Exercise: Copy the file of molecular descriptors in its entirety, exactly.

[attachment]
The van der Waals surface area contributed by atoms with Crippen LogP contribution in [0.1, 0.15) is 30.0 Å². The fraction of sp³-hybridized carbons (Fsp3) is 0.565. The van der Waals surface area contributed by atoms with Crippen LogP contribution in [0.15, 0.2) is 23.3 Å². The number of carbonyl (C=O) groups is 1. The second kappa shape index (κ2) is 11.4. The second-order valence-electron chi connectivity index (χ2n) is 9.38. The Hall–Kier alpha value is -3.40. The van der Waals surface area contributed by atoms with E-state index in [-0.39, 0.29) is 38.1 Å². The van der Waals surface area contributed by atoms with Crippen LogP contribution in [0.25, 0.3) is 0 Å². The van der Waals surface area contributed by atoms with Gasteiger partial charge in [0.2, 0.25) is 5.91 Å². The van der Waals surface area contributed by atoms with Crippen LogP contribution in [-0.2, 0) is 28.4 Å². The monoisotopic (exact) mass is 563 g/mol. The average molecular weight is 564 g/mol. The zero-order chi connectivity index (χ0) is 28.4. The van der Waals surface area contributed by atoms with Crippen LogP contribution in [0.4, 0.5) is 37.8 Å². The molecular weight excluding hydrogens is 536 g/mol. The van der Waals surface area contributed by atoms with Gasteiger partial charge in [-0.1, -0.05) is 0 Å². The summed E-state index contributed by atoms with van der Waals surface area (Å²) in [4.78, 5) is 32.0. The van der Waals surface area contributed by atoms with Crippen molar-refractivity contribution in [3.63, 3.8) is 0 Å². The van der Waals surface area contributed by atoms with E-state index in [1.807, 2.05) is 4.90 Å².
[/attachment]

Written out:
The van der Waals surface area contributed by atoms with Crippen LogP contribution in [0.1, 0.15) is 30.0 Å². The fraction of sp³-hybridized carbons (Fsp3) is 0.565. The van der Waals surface area contributed by atoms with Crippen LogP contribution in [0.15, 0.2) is 23.3 Å². The number of carbonyl (C=O) groups is 1. The second kappa shape index (κ2) is 11.4. The second-order valence-electron chi connectivity index (χ2n) is 9.38. The Hall–Kier alpha value is -3.40. The van der Waals surface area contributed by atoms with E-state index in [-0.39, 0.29) is 38.1 Å². The van der Waals surface area contributed by atoms with Crippen LogP contribution in [0.25, 0.3) is 0 Å². The van der Waals surface area contributed by atoms with Gasteiger partial charge in [0.2, 0.25) is 5.91 Å². The van der Waals surface area contributed by atoms with Crippen LogP contribution in [-0.2, 0) is 28.4 Å². The monoisotopic (exact) mass is 563 g/mol. The average molecular weight is 564 g/mol. The zero-order chi connectivity index (χ0) is 28.4. The van der Waals surface area contributed by atoms with Crippen LogP contribution in [0.4, 0.5) is 37.8 Å². The molecular weight excluding hydrogens is 536 g/mol. The van der Waals surface area contributed by atoms with Gasteiger partial charge in [-0.1, -0.05) is 0 Å². The summed E-state index contributed by atoms with van der Waals surface area (Å²) in [4.78, 5) is 32.0. The van der Waals surface area contributed by atoms with Crippen molar-refractivity contribution in [3.63, 3.8) is 0 Å². The van der Waals surface area contributed by atoms with E-state index in [1.807, 2.05) is 4.90 Å².